Rufus Wainwright to perform at London’s Royal Opera House for Judy Garland
His residency will last five days and will be including performances of Rufus Does Judy!, which Wainwright first performed four years ago, at the Carnegie Hall in New York. His tribute show is a recreation of Judy Garland’s amazing concert at the Carnegie Hall, in 1961. Wainwright’s show will also be including a version of his debut opera, Prima Donna, premiered in Manchester early this year. Wainwright’s sister Martha and father will also be on the show. According to Wainwright, aside from the concerts he will be performing in July, in London, there is no other chance for fans to see him in Europe next year.
The creative director of the Royal Opera House, Deborah Bull, expressed her excitement for the series of concerts that Rufus will be performing. “These performances by Rufus and his family will continue in this tradition, whilst extending the diversity of the artists and the musical genres we offer”, she said.
Rufus Wainwright ‘s love for the Opera was instilled to him by his mother, the late Canadian folk singer Kate McGarrigle, ever since he was a child. According to him, the opera was all that he listened to, way before he actually went to music school and looked upon it as work. Kate McGarrigle, who passed away in January 2010, used to write her own songs and performed in a duet with sister Anna McGariggle.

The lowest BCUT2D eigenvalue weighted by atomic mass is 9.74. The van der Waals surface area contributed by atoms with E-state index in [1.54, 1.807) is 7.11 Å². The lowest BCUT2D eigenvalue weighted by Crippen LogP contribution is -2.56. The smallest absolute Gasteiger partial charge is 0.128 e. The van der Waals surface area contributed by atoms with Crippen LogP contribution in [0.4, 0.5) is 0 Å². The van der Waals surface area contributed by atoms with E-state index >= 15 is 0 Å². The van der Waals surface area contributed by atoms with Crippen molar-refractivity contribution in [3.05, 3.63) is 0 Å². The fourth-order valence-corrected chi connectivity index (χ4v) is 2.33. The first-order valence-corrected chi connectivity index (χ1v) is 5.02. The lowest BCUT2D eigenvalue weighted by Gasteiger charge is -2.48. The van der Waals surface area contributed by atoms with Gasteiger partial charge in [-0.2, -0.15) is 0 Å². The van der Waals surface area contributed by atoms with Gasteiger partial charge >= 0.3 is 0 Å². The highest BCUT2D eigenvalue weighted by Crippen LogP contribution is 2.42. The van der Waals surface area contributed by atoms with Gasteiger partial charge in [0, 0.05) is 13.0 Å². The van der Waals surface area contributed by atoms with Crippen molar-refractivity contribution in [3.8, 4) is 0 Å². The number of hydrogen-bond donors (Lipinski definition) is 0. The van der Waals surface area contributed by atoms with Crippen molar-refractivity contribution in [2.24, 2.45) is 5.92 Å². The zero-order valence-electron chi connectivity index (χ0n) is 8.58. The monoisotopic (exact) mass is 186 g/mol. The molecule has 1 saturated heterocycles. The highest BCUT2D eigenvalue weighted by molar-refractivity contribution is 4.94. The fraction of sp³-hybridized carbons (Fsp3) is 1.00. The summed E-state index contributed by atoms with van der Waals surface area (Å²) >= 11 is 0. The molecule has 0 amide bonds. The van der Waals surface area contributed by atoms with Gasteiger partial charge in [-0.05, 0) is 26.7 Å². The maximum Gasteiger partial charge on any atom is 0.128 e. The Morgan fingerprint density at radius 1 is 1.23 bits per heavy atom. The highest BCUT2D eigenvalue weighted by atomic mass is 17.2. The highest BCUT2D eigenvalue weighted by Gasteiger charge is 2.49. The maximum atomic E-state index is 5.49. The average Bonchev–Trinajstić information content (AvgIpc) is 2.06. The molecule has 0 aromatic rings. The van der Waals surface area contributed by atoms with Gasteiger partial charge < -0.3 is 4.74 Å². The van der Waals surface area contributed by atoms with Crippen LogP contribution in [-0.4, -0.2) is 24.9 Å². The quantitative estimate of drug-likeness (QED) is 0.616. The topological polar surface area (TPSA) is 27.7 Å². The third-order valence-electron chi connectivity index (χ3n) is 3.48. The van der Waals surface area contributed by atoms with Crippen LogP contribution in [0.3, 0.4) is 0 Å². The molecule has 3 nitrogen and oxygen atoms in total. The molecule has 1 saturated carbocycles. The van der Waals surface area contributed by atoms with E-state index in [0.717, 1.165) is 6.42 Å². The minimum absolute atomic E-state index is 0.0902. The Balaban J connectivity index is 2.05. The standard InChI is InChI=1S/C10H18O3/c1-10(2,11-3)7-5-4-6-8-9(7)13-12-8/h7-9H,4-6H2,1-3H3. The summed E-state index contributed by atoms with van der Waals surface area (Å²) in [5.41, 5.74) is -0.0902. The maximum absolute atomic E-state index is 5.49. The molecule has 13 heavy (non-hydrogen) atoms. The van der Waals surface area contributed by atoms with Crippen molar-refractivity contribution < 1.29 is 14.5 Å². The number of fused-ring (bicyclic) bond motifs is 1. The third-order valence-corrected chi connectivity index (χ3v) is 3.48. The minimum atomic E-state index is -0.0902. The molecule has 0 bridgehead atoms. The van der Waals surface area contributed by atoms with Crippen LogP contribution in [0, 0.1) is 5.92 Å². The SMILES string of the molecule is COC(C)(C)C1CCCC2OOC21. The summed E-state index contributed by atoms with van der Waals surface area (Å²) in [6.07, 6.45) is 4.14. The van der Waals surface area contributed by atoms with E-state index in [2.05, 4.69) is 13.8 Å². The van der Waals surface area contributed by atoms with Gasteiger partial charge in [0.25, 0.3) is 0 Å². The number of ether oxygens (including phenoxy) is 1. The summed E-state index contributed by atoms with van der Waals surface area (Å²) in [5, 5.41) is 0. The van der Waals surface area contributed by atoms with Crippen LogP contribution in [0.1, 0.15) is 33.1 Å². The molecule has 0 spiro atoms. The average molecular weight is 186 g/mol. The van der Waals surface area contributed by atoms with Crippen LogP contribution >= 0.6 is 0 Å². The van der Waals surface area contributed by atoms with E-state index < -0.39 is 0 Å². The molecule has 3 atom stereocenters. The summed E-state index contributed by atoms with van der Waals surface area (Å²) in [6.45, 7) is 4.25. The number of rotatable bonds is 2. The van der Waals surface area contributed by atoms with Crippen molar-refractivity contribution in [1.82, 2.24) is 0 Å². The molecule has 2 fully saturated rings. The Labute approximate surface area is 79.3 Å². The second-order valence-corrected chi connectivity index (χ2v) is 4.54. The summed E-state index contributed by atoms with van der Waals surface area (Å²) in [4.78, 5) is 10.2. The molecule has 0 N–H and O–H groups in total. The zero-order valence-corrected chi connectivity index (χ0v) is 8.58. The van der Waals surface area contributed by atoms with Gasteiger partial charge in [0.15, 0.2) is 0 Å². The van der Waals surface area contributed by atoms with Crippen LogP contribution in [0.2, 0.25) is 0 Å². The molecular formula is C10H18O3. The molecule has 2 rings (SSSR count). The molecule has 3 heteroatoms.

Judy Garland’s original show was considered to be among the greatest in show-business history and it included renowned sogs like Chicago and Over The Rainbow.
The Royal Opera House, situated in the Covent Garden district in London, is famous all over the world for offering a space where a wide range of performers can tell stories and express their emotions through their voices. It shelters the royal opera, the royal ballet and the orchestra of the Royal Opera House. The first ballet performed here was in 1734. There are over 2000 seats inside the Royal Opera House. A few elements of the building – such as the facade, the foyer and auditorium – date since 1858, but it was the extensive reconstuction in 1990 that made it look like it does, nowadays.11